You are here: Earth > Erosion > Limestone landscapes

Limestone landscapes

Karst landscape near Minerve, France Limestone, a type of sedimentary rock, consists of the remains of tiny sea creatures that lived millions of years ago. It is made of calcium carbonate, a substance that dissolves easily in water. Because of this, limestone landscapes, also known as karst topography (from the landscape around the Kras Plateau in Slovenia), have a number of distinctive features. These include caves, pavements, swallow holes and dry valleys.

Clints and grykes on a limestone pavement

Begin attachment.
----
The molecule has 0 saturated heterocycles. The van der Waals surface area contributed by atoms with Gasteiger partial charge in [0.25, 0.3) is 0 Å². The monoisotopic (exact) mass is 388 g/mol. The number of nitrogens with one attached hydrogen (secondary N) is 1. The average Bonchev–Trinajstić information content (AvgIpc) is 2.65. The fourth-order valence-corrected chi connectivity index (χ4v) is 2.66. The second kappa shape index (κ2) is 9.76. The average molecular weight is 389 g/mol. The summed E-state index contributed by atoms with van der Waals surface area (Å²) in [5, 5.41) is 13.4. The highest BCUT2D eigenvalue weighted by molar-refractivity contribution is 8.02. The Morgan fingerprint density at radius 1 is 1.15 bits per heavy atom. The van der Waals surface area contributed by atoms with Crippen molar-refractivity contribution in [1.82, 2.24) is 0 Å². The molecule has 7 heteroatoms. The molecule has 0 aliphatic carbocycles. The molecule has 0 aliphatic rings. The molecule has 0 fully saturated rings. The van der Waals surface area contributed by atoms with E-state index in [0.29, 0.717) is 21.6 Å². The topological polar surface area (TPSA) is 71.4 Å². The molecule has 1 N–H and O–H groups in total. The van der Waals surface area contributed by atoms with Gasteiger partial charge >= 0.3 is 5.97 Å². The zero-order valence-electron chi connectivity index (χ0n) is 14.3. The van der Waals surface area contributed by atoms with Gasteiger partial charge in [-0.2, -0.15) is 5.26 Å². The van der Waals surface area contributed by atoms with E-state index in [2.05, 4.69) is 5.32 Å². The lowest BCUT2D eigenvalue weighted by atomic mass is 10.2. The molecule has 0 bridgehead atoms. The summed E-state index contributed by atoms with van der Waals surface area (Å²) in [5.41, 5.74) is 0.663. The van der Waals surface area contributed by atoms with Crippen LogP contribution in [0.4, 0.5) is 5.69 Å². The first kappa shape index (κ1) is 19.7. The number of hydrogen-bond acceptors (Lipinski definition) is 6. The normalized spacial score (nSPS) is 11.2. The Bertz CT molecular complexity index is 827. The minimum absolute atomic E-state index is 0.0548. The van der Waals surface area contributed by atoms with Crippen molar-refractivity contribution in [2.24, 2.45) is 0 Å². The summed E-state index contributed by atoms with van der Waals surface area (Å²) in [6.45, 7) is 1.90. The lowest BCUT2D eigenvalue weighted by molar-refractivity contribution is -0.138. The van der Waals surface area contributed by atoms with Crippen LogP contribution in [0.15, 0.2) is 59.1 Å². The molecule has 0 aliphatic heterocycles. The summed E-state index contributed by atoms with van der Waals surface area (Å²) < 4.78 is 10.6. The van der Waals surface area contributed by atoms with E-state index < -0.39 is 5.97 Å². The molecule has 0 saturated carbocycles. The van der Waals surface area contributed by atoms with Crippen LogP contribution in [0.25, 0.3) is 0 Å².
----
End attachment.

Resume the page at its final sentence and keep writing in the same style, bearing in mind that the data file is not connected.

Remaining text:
Limestone pavements

Natural cracks or joints in the limestone criss-cross the surface. These are gradually widened by water dissolving the rock to form a limestone pavement. The raised lumps are called clints, and the eroded cracks are called grykes.

Highly eroded karst landscapes in which steep-sided hills are set in flat river floodplains are called tower karst and are a famous feature of the Guilin area in south China.

Q-files now has new sections specially written for younger readers. They are: Living world, Earth, Science, Human body, Prehistoric life, Space, History, Geography and Technology.

Find the answer